REVIEW: Pac-Man Championship Edition DX



Despite being a VG series which has been around for so long, Pac-Man DX is different enough for those bored of the old formula to enjoy but true enough to the original for fans of the original to enjoy too.

I wouldn’t blame you if you assumed that there isn’t much to do with the Pac-Man formula and that there aren’t enough Game Modes in the game but trust me, there is. There are around 10 different mazes which feature your standard score-attack modes (attempting to reach a certain score), completing both will unlock the next maze, and a number of time-trial modes. Couple that with a freeplay mode where there is no time limit and the fact that you can compete in leaderboards gives you plenty of reason to keep coming back to the game. The fact that you can watch ghosts of the highest scoring members is nice, especially for those who aren’t so good at Pac-Man.

The game now features sleeping ghosts, a fantastic addition to the series. Now ghosts are sleeping and if you run past them, you will wake them up and cause them to follow you. This can be used to your advantage, wake up as many as possible and then finally eating a power pellet will allow you to eat them all in a matter of seconds allowing you to make the most of not only your power pellet but the number of points you get from eating each ghosts. The game also has bombs, using one will get rid of the ghosts chasing you but will also reduce the multiplier affecting the number of points each pellet gives you so there is incentive to use them sparingly. The game can get pretty fast-paced but you are helped by the fact that when you’re close to a head-on collision with a ghost, the game is slowed down allowing you to make a choice, use one of your bombs or try and wriggle your way out of the situation you’re in. The sheer speed of the game is one of the main factors why it is so exciting to play, you’re racking up points at the speed of light but your reactions have to be just as quick since you have to make sure no wrong turns are made otherwise death or a bomb must be used sacrificing both speed and points.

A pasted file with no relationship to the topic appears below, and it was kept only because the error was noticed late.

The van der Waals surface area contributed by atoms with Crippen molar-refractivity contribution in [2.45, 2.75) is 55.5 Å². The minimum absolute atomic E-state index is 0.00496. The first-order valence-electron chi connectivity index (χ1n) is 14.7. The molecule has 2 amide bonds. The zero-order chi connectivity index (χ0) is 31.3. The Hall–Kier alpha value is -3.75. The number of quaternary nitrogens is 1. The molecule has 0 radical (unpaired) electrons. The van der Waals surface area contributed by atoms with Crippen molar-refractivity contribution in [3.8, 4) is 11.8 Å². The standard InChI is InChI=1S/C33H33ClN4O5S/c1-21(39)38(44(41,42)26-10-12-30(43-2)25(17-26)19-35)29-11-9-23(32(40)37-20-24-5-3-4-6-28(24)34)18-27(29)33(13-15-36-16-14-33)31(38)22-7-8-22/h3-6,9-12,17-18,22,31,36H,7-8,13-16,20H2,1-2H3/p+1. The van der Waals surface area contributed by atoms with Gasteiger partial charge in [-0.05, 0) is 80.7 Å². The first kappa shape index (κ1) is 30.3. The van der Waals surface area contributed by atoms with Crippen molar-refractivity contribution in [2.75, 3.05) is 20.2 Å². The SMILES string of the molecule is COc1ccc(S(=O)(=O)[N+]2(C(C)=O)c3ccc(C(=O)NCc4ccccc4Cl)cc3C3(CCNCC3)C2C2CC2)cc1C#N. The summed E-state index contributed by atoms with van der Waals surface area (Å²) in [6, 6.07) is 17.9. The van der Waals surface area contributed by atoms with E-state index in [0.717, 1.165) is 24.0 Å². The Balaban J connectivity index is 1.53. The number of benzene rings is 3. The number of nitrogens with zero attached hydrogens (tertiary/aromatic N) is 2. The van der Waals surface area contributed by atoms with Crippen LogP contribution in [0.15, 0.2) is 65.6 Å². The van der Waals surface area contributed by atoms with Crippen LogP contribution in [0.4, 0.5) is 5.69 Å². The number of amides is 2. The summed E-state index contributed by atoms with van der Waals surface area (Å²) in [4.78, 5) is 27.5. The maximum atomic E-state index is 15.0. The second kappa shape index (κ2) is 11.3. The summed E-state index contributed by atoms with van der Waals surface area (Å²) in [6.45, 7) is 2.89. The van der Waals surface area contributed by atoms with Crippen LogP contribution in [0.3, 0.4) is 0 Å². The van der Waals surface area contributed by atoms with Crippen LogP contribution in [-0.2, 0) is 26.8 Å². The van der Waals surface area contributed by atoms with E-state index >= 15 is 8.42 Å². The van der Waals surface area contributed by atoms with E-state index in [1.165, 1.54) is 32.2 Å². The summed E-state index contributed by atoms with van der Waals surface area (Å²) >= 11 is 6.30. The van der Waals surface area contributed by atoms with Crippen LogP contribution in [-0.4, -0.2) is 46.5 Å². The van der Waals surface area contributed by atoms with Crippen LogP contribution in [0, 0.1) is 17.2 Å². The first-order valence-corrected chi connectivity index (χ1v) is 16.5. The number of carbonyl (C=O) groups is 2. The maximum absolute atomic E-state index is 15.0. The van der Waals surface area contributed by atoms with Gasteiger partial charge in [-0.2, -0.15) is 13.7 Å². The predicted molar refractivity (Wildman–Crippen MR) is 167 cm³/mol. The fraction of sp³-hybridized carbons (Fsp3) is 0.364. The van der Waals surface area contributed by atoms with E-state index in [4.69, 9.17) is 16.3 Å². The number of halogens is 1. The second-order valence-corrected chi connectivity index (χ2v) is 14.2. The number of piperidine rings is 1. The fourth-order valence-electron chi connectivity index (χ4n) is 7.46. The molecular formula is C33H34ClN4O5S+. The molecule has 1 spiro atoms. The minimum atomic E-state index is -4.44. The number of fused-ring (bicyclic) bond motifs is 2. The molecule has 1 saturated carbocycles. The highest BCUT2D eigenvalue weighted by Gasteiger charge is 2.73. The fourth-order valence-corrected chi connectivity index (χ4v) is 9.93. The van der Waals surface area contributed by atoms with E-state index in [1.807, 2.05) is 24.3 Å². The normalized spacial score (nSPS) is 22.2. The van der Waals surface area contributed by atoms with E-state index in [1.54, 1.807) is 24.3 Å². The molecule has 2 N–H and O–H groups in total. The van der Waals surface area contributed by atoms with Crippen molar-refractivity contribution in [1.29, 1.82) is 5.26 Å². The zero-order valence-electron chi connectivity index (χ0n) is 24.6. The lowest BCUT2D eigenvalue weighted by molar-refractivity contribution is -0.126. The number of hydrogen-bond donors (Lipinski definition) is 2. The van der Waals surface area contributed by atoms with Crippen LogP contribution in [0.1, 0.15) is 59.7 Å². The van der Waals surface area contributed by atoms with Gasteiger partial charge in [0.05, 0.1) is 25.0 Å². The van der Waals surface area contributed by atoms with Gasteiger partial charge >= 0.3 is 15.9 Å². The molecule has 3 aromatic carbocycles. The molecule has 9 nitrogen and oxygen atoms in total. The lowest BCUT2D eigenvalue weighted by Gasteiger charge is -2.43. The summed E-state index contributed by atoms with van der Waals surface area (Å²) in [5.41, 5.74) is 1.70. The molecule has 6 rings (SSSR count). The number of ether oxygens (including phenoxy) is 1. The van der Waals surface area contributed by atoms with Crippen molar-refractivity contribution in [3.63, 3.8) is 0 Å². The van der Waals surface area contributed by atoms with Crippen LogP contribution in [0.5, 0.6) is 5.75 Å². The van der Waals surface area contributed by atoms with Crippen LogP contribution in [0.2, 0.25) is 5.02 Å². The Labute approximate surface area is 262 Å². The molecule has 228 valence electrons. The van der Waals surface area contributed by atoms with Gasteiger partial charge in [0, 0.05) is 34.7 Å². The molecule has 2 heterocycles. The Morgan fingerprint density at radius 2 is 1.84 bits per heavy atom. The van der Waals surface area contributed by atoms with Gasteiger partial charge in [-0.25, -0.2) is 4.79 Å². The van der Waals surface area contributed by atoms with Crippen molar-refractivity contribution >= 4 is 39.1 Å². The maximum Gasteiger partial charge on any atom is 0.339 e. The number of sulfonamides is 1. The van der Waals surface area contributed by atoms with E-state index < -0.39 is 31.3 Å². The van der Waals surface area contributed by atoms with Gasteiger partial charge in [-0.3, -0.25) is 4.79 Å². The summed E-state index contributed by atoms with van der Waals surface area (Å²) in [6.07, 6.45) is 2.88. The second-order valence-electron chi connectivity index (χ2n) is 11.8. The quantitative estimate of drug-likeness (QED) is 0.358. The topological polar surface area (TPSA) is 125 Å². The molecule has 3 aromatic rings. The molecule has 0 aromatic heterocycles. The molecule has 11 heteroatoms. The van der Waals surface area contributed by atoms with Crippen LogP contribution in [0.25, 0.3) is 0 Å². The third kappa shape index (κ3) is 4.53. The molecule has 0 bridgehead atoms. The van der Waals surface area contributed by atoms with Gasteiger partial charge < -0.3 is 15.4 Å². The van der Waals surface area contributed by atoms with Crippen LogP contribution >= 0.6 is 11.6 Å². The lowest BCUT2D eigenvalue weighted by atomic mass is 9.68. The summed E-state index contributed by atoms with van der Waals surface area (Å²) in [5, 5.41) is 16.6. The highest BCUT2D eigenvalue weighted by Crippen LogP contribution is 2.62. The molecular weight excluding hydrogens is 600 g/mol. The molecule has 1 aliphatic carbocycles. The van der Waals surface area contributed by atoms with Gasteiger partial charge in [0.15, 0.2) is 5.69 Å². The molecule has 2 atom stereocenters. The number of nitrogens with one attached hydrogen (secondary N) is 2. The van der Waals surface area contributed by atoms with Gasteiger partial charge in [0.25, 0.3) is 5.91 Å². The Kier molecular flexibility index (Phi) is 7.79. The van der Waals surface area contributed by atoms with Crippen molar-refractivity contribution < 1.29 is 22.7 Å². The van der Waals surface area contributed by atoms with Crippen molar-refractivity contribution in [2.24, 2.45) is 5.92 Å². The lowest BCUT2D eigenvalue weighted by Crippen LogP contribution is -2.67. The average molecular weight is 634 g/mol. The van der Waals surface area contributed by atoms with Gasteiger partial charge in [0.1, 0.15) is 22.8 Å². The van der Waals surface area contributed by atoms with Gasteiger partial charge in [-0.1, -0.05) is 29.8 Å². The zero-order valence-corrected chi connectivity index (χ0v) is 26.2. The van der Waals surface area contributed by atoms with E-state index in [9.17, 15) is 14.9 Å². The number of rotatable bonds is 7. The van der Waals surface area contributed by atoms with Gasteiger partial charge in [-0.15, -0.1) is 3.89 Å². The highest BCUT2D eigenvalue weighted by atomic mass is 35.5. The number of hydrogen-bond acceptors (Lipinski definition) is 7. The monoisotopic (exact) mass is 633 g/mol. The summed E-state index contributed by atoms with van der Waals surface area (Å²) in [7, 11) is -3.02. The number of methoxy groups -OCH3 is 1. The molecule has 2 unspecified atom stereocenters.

Visually, the game is fantastic. There are a number of different backgrounds that can be chosen as well as different ghosts and a different Pac-Man. The backgrounds are different enough from each other and there’s enough variety for the game to never be visually be boring which is an achievement itself since you are always staring at the same 2D plane. The music is a little repetitive but won’t get annoying and the sound affects of chomping down ghosts and reaching a high multiplyer makes sure that the music isn’t all you hear.

The game is easy to play but difficult to master. The three difficulty levels affect the speed, number of bombs and number of lives you start off with and although most will find it relatively easy to beat all of the score-attacks in each maze, you just need to take one look at the leaderboard to know that you’re not a boss at the game yet. The fact that the difficulty can be changed and that the score-attacks/time trials are relatively easy means that you’ll never feel frustrated when playing the game, once you complete the score-attacks you’ll feel like you’ve reached a milestone but you know that there’s so much more to learn. Or if you’re like me and don’t care about the leaderboard, you can just play the game again and again for fun because let’s face it, Pac-Man is an addictive game.

The game could have a few more mazes and perhaps there could be a few more score-attacks (there are only two, 500,000 and 1,000,000) but the pace of the game and the variety of game modes always makes the game fun to play, the appealing backgrounds also makes the game very charming to look at the and the great leaderboards are always nice, showing you the possibilities you can reach with the game always giving you an incentive to play it. It’s rather amazing how far you can go with such a simple formula.